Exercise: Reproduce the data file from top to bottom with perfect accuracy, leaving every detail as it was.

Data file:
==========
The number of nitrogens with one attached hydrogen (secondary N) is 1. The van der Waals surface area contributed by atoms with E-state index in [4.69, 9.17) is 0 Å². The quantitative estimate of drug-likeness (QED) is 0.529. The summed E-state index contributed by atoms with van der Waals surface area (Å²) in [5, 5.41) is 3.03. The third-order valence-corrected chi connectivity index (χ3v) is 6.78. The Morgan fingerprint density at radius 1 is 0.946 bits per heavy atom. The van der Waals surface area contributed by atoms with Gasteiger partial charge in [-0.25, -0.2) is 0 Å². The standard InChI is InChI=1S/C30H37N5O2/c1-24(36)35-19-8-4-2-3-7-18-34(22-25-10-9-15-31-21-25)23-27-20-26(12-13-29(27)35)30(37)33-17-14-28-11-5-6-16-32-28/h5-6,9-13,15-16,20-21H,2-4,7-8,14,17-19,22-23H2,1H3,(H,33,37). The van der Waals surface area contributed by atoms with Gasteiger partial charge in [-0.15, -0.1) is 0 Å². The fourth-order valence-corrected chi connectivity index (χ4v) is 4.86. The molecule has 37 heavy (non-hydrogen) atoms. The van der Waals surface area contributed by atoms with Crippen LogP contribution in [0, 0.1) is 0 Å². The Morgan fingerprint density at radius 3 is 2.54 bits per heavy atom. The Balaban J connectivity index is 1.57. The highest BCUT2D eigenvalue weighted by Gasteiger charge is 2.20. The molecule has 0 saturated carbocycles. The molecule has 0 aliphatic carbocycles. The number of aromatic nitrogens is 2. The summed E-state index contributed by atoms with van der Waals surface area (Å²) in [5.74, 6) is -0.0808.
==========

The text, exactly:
The number of nitrogens with one attached hydrogen (secondary N) is 1. The van der Waals surface area contributed by atoms with E-state index in [4.69, 9.17) is 0 Å². The quantitative estimate of drug-likeness (QED) is 0.529. The summed E-state index contributed by atoms with van der Waals surface area (Å²) in [5, 5.41) is 3.03. The third-order valence-corrected chi connectivity index (χ3v) is 6.78. The Morgan fingerprint density at radius 1 is 0.946 bits per heavy atom. The van der Waals surface area contributed by atoms with Gasteiger partial charge in [-0.25, -0.2) is 0 Å². The standard InChI is InChI=1S/C30H37N5O2/c1-24(36)35-19-8-4-2-3-7-18-34(22-25-10-9-15-31-21-25)23-27-20-26(12-13-29(27)35)30(37)33-17-14-28-11-5-6-16-32-28/h5-6,9-13,15-16,20-21H,2-4,7-8,14,17-19,22-23H2,1H3,(H,33,37). The van der Waals surface area contributed by atoms with Gasteiger partial charge in [-0.15, -0.1) is 0 Å². The fourth-order valence-corrected chi connectivity index (χ4v) is 4.86. The molecule has 37 heavy (non-hydrogen) atoms. The van der Waals surface area contributed by atoms with Crippen LogP contribution in [0, 0.1) is 0 Å². The Morgan fingerprint density at radius 3 is 2.54 bits per heavy atom. The Balaban J connectivity index is 1.57. The highest BCUT2D eigenvalue weighted by Gasteiger charge is 2.20. The molecule has 0 saturated carbocycles. The molecule has 0 aliphatic carbocycles. The number of aromatic nitrogens is 2. The summed E-state index contributed by atoms with van der Waals surface area (Å²) in [5.74, 6) is -0.0808.